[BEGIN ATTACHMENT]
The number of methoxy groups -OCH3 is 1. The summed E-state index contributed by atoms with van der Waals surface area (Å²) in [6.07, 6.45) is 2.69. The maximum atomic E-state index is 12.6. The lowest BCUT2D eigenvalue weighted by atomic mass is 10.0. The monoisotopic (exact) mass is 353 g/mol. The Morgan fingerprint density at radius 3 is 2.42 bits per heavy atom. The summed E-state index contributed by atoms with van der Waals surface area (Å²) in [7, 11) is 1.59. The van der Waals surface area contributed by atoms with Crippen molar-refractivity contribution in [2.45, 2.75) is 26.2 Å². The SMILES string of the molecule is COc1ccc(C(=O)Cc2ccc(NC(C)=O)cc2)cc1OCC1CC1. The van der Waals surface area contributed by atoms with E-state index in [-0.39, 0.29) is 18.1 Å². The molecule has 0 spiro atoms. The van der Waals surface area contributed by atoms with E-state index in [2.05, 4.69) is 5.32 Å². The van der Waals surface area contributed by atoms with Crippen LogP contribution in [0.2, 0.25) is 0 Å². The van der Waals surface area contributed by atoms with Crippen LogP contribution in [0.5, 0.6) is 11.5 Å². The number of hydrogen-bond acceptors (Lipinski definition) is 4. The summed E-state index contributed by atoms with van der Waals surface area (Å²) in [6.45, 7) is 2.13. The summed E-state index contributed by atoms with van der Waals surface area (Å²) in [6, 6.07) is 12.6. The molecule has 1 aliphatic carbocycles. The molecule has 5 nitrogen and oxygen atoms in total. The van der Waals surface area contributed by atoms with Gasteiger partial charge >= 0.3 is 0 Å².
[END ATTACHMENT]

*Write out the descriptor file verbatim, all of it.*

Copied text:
The number of methoxy groups -OCH3 is 1. The summed E-state index contributed by atoms with van der Waals surface area (Å²) in [6.07, 6.45) is 2.69. The maximum atomic E-state index is 12.6. The lowest BCUT2D eigenvalue weighted by atomic mass is 10.0. The monoisotopic (exact) mass is 353 g/mol. The Morgan fingerprint density at radius 3 is 2.42 bits per heavy atom. The summed E-state index contributed by atoms with van der Waals surface area (Å²) in [7, 11) is 1.59. The van der Waals surface area contributed by atoms with Crippen molar-refractivity contribution in [2.45, 2.75) is 26.2 Å². The SMILES string of the molecule is COc1ccc(C(=O)Cc2ccc(NC(C)=O)cc2)cc1OCC1CC1. The van der Waals surface area contributed by atoms with E-state index in [-0.39, 0.29) is 18.1 Å². The molecule has 0 spiro atoms. The van der Waals surface area contributed by atoms with E-state index in [2.05, 4.69) is 5.32 Å². The van der Waals surface area contributed by atoms with Crippen LogP contribution in [0.2, 0.25) is 0 Å². The van der Waals surface area contributed by atoms with Crippen LogP contribution in [0.5, 0.6) is 11.5 Å². The number of hydrogen-bond acceptors (Lipinski definition) is 4. The summed E-state index contributed by atoms with van der Waals surface area (Å²) in [6.45, 7) is 2.13. The summed E-state index contributed by atoms with van der Waals surface area (Å²) in [6, 6.07) is 12.6. The molecule has 1 aliphatic carbocycles. The molecule has 5 nitrogen and oxygen atoms in total. The van der Waals surface area contributed by atoms with Gasteiger partial charge >= 0.3 is 0 Å².